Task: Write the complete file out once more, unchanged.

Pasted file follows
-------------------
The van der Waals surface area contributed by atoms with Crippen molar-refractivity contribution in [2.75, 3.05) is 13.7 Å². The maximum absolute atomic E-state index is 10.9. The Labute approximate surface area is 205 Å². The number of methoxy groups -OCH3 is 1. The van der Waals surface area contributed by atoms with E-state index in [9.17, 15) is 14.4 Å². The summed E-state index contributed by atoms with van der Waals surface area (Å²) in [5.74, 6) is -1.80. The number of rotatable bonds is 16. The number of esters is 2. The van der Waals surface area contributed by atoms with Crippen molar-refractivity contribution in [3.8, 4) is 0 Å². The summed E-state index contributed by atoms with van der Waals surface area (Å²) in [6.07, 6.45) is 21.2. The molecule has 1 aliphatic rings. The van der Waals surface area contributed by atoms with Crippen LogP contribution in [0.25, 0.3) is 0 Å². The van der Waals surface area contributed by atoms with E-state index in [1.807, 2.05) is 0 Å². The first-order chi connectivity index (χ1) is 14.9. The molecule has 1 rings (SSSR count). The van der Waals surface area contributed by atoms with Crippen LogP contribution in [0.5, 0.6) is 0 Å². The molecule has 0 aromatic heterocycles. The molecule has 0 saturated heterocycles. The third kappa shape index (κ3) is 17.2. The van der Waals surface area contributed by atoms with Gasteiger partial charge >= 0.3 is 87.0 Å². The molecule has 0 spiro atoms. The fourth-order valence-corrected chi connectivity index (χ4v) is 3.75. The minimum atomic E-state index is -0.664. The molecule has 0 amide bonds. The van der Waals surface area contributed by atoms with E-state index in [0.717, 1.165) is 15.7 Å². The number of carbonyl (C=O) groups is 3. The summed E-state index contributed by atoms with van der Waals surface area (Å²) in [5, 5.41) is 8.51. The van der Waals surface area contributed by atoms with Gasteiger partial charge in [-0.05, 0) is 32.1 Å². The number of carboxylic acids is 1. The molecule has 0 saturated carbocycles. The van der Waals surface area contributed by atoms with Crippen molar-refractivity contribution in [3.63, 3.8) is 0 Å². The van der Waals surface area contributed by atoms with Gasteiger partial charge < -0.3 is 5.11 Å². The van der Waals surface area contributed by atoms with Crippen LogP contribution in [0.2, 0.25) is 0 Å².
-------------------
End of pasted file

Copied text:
The van der Waals surface area contributed by atoms with Crippen molar-refractivity contribution in [2.75, 3.05) is 13.7 Å². The maximum absolute atomic E-state index is 10.9. The Labute approximate surface area is 205 Å². The number of methoxy groups -OCH3 is 1. The van der Waals surface area contributed by atoms with E-state index in [9.17, 15) is 14.4 Å². The summed E-state index contributed by atoms with van der Waals surface area (Å²) in [5.74, 6) is -1.80. The number of rotatable bonds is 16. The number of esters is 2. The van der Waals surface area contributed by atoms with Crippen molar-refractivity contribution in [3.8, 4) is 0 Å². The summed E-state index contributed by atoms with van der Waals surface area (Å²) in [6.07, 6.45) is 21.2. The molecule has 1 aliphatic rings. The van der Waals surface area contributed by atoms with Crippen LogP contribution in [0.25, 0.3) is 0 Å². The van der Waals surface area contributed by atoms with E-state index in [1.807, 2.05) is 0 Å². The first-order chi connectivity index (χ1) is 14.9. The molecule has 1 rings (SSSR count). The van der Waals surface area contributed by atoms with Crippen LogP contribution in [0.5, 0.6) is 0 Å². The molecule has 0 aromatic heterocycles. The molecule has 0 saturated heterocycles. The third kappa shape index (κ3) is 17.2. The van der Waals surface area contributed by atoms with Gasteiger partial charge >= 0.3 is 87.0 Å². The molecule has 0 spiro atoms. The fourth-order valence-corrected chi connectivity index (χ4v) is 3.75. The minimum atomic E-state index is -0.664. The molecule has 0 amide bonds. The van der Waals surface area contributed by atoms with E-state index in [0.717, 1.165) is 15.7 Å². The number of carbonyl (C=O) groups is 3. The summed E-state index contributed by atoms with van der Waals surface area (Å²) in [5, 5.41) is 8.51. The van der Waals surface area contributed by atoms with Gasteiger partial charge in [-0.05, 0) is 32.1 Å². The number of carboxylic acids is 1. The molecule has 0 saturated carbocycles. The van der Waals surface area contributed by atoms with Crippen molar-refractivity contribution in [3.63, 3.8) is 0 Å². The van der Waals surface area contributed by atoms with Gasteiger partial charge < -0.3 is 5.11 Å². The van der Waals surface area contributed by atoms with Crippen LogP contribution in [0.2, 0.25) is 0 Å².